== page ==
My rating: 4 of 5 stars
A fast paced and gripping read that’s extremely difficult to put down. I loved the premise of a reform school with a special treatment program that transforms wayward and rebellious teens into model citizens. I kind of wish the author had gone a step further into invasion of the bodysnatcher territory but I found this very enjoyable and engaging.
Despite hearing a lot of great things about Taylor’s adult thrillers this, her first venture into YA, was actually the first book by her I’ve read. I had been meaning to pick up her other stories but it was the usual case of too many books too little time. When I spotted this one on NetGalley however I just couldn’t resist. A book about a reform school that’s brainwashing troublesome teens, count me in. It’s just such a fascinating premise and I love all things about brains, memory and behaviour.
The story follows 16 year old Drew Taylor whose younger brother Mason is sent to the residential reform academy by his mum and stepfather after he’s expelled from school for the third time. Initially she’s a little relieved her brother isn’t causing trouble and she can get some peace and quiet but then one day she’s followed home from school by someone claiming to work at the school. Dr Cobey has a note for Drew from her brother which says that all is not as it seems, the treatment is changing people and he’s scared.
When no one listens to her concerns, Drew is forced to take matters into her own hands and investigate. What she finds leads her to believe her only option is to infiltrate the school to get her brother out, but can she reach him before it’s too late.
It’s a really fast paced and enjoyable read and I found myself flying through the pages, so much so in fact, that I finished the whole book in a few hours. The author definitely knows how to tell a gripping story and despite it being a little predictable in places it held my attention through a couple of long and noisy train journeys.
I loved the idea of this slightly sinister reform school which takes wild and uncontrollable teens and somehow transforms them into perfectly turned out, mindless drones who want to serve society and look down on their former friends. There is something inherently creepy about someone who loses their personality and is completely single minded and almost fanatical, with no sense of humor or mind of their own. It kind of reminded me a bit of Invasion of the Body Snatchers and in a way I do wish the author had taken it further down this path and made it that little bit more creepy and sinister but I suppose it’s supposed to be a thriller rather than out and out sci fi / horror.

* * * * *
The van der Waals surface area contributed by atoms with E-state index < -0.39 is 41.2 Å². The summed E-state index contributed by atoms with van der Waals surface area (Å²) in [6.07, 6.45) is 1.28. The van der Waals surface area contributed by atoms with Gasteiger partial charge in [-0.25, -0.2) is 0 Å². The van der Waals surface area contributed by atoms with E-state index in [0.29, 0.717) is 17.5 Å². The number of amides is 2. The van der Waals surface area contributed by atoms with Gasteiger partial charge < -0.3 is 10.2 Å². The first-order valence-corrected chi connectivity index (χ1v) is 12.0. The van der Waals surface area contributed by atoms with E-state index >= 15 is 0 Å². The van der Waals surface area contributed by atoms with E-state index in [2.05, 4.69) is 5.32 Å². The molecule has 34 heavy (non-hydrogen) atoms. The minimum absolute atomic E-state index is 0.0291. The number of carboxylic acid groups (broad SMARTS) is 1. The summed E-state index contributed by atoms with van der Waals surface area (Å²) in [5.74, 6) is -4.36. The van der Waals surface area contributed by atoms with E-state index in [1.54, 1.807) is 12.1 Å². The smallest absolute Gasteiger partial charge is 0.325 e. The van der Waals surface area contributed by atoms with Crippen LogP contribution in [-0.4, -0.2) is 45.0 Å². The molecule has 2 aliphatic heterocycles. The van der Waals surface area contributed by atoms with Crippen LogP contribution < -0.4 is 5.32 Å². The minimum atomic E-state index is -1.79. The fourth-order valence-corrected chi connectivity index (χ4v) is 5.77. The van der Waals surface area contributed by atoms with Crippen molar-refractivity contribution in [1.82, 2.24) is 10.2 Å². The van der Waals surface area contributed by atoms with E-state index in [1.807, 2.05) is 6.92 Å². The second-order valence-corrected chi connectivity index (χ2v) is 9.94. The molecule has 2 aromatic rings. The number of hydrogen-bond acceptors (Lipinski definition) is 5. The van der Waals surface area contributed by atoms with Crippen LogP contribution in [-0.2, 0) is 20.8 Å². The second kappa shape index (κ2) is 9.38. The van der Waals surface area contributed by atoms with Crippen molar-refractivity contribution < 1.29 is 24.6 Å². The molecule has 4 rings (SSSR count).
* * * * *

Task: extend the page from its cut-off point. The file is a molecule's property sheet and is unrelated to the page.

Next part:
In terms of the characters I have to admit that I wasn’t entirely convinced by Drew. She begins the story as this shy and quiet goody two shoes who doesn’t have any friends in real life and is bullied at school then all of a sudden seems to transform into a completely different person when she finds out her brother could be in trouble. I suppose it is possible but it didn’t quite ring true to me which is a shame because I thought the other characters were incredibly well crafted. The staff at the school were particularly well done, superficially nice but with something harder lurking underneath.
There were a few other things that niggled at me a bit as well. I felt like certain aspects were resolved a little too easily, passed over too quickly or just too coincidental to be entirely convincing. I do understand why the author does it but personally I prefer things to be a little less clear cut with a few more twists and turns.
Despite these niggles however I would still recommend you read this book. It’s rare to find a really good YA thriller and this is definitely a good YA thriller. If I hadn’t been travelling to events I probably would have devoured the whole thing in one go.
Thanks to NetGalley and the publisher for providing me with an ARC. As always all views are my own.
The Treatment is released on 19th October.